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Question on Gibson Les paul


Dan41

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Today i saw a Gibson les paul alpine white (the one with ebony fingerboard) in Pawn shop for 899$ CND(canadien). but the problem i saw first all the fret begin to put out(need a fret job) and second all the electronic inside is **** up like the volume for the trebel is for the rythm and same for the other volume etc and same for the swicht. i think the price is to high for this and i forgot to say the neck was repair by gibson (broke headstock but the job was done by gibson and we saw nothing) what a price a can ask to the pawn shop to because i think is almot a 300$ job i need to do on this guitar

thanks for your answer

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LP Standard or LP Studio?

 

Sounds like someone modded the wiring to their own person taste. No big worry there.

 

Needs a fret job - that's gonna cost you.

 

But a broken headstock usually devalues the guitar by 50% or more depending on the quality of the repair. So if that's a Studio, it's priced way too high. If it's a Standard, it would be in the ballpark if it didn't need a fret job. If you want it, you should negotiate the price down to maybe $600 or $700 using the needed fret job, repaired headstock and non-standard wiring as ammunition.

 

Let us know how it goes.

 

 

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Way too much for a Studio with a broken headstock in need of a fret job.

 

Here's a used Alpine White Studio - $799(USD) at Guitar Center - http://www.guitarcenter.com/In-Store-Used-USED-GIBSON-LES-PAUL-STUDIO-ALPINE-WHITE-WC-107179215-i2272578.gc

 

For that used Studio you're looking at with a repaired headstock - 50% off makes it $400(USD).

 

Non-standard wiring and a need fret job (about $300(USD) for a refret in the US), I would maybe offer $150(USD).

 

 

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My advice take it or leave it. "never buy any guitar with a repaired broken neck". It is probably stronger after the repair, but in my opinion it will never have the tone of the original. The grain of the wood has been seperated (compromised), gluing it back will never connect the grain (think of nerves) together properly again. That is part of the guitars sound and tone.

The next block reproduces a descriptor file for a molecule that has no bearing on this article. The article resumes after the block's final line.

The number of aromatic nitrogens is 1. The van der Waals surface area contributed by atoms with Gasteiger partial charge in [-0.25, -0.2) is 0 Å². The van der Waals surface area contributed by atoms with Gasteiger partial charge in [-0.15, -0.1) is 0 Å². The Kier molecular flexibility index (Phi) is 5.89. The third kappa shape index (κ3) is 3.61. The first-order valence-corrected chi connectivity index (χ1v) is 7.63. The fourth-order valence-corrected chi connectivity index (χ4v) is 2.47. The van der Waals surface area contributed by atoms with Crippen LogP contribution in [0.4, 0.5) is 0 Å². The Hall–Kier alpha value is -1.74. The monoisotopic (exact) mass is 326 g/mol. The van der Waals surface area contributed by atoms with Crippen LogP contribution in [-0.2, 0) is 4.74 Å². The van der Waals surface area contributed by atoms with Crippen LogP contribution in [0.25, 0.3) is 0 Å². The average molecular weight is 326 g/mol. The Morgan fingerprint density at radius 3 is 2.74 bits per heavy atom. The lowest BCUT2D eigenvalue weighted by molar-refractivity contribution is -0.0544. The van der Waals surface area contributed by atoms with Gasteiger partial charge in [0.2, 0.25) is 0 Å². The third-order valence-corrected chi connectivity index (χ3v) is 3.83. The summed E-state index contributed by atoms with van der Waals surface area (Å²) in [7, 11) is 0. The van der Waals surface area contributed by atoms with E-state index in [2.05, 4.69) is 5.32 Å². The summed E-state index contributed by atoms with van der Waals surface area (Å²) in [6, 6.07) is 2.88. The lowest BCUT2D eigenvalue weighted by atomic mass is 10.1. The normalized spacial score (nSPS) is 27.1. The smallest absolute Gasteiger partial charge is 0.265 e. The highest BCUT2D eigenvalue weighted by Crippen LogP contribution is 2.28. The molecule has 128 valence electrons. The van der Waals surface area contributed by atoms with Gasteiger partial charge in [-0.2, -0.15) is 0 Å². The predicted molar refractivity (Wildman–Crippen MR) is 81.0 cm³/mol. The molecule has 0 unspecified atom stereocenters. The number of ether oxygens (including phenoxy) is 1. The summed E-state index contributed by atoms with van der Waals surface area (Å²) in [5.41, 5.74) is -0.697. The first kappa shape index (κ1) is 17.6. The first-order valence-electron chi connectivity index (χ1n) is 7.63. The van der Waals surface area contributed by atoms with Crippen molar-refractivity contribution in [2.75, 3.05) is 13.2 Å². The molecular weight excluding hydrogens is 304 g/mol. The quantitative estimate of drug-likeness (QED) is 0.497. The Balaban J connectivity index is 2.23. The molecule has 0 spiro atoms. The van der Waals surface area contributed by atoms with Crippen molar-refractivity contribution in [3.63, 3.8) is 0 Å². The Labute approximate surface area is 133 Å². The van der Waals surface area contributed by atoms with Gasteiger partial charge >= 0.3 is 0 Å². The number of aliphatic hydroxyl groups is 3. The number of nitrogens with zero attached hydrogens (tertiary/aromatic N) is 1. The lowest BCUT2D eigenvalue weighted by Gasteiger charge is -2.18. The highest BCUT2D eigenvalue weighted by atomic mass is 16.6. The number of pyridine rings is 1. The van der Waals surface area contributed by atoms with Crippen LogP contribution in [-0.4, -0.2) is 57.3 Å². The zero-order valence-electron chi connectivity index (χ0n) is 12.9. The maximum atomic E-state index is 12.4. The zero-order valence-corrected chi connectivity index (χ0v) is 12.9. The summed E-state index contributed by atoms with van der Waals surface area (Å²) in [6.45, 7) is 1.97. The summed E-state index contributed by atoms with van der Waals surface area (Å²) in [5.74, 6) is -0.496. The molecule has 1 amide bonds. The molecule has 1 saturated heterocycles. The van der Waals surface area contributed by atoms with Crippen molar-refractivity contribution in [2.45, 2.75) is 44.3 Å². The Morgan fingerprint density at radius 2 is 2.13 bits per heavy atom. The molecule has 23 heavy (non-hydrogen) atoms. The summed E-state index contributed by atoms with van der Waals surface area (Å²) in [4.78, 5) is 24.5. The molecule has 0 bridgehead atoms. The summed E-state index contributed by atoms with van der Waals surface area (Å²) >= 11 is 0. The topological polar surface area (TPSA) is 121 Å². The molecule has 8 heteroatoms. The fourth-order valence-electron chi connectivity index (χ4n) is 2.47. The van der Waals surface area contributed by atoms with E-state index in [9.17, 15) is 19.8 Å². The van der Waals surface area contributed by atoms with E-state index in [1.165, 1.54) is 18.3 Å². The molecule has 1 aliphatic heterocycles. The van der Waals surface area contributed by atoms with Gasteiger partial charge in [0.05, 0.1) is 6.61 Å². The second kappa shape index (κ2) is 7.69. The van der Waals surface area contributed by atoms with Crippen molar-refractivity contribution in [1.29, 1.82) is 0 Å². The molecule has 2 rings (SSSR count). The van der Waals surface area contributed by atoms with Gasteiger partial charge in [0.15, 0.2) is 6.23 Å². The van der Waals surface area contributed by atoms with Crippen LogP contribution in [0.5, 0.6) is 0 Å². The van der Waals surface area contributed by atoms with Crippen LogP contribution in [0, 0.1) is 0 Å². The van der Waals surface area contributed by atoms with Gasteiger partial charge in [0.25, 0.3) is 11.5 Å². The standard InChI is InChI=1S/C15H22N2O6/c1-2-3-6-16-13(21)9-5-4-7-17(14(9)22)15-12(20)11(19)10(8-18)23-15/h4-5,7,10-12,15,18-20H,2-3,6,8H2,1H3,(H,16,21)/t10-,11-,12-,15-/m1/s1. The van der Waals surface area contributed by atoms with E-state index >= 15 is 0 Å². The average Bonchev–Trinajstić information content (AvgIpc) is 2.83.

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My advice take it or leave it. "never buy any guitar with a repaired broken neck". It is probably stronger after the repair, but in my opinion it will never have the tone of the original. The grain of the wood has been seperated (compromised), gluing it back will never connect the grain (think of nerves) together properly again. That is part of the guitars sound and tone.

 

Interesting.

 

Do you avoid multi-piece bodies, multi-piece necks, and laminates?

 

And did it send a chill up your spine when Gibson started laminating electric/acoustic fretboards and acoustic bridges?

 

 

 

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hey Dan, just seeing this thread now - a fret job is an easy 300/350 and you need to trust the person working it knows what their doing, otherwise never a guarantee it will be 100%. The wiring isn't really a big deal, 60 minutes with a schematic, soldering iron and some extra wiring cures that.

 

But IMO his asking price is just ridiculous (neck break+messed up wiring, for starters. and he wants almost 1k? Bah!)

 

And the other guess is he'll laugh at you if you offer him what it's really worth, 25 bucks says has no clue what he's got there. Lots of people see "Gibson Les Paul" on the headstock and thinks it's time to cash in. really man, if it was me, I would walk way from it. There are quite likely many more to choose from in your surroundings.

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My advice take it or leave it. "never buy any guitar with a repaired broken neck". It is probably stronger after the repair, but in my opinion it will never have the tone of the original. The grain of the wood has been seperated (compromised), gluing it back will never connect the grain (think of nerves) together properly again. That is part of the guitars sound and tone.

Complete nonsense.

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I've talked to more people than I can count about repairs. All have stated that the glued area will be stronger than before but there could be residual effects. For example, because the wood outside of the repaired area is unchanged, breaks on either side of it may also occur. A good luthier will always be able to know what's going on though and can fix mostly anything.

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I've talked to more people than I can count about repairs. All have stated that the glued area will be stronger than before but there could be residual effects. For example, because the wood outside of the repaired area is unchanged, breaks on either side of it may also occur. A good luthier will always be able to know what's going on though and can fix mostly anything.

i understand that but this one the pawn shop have this guitar over years and the neck need a new ebony board

i can pass a string between the fret and the ebony have some curve inside like scallop on some fender

this guitar is just good for the body only and the electronic

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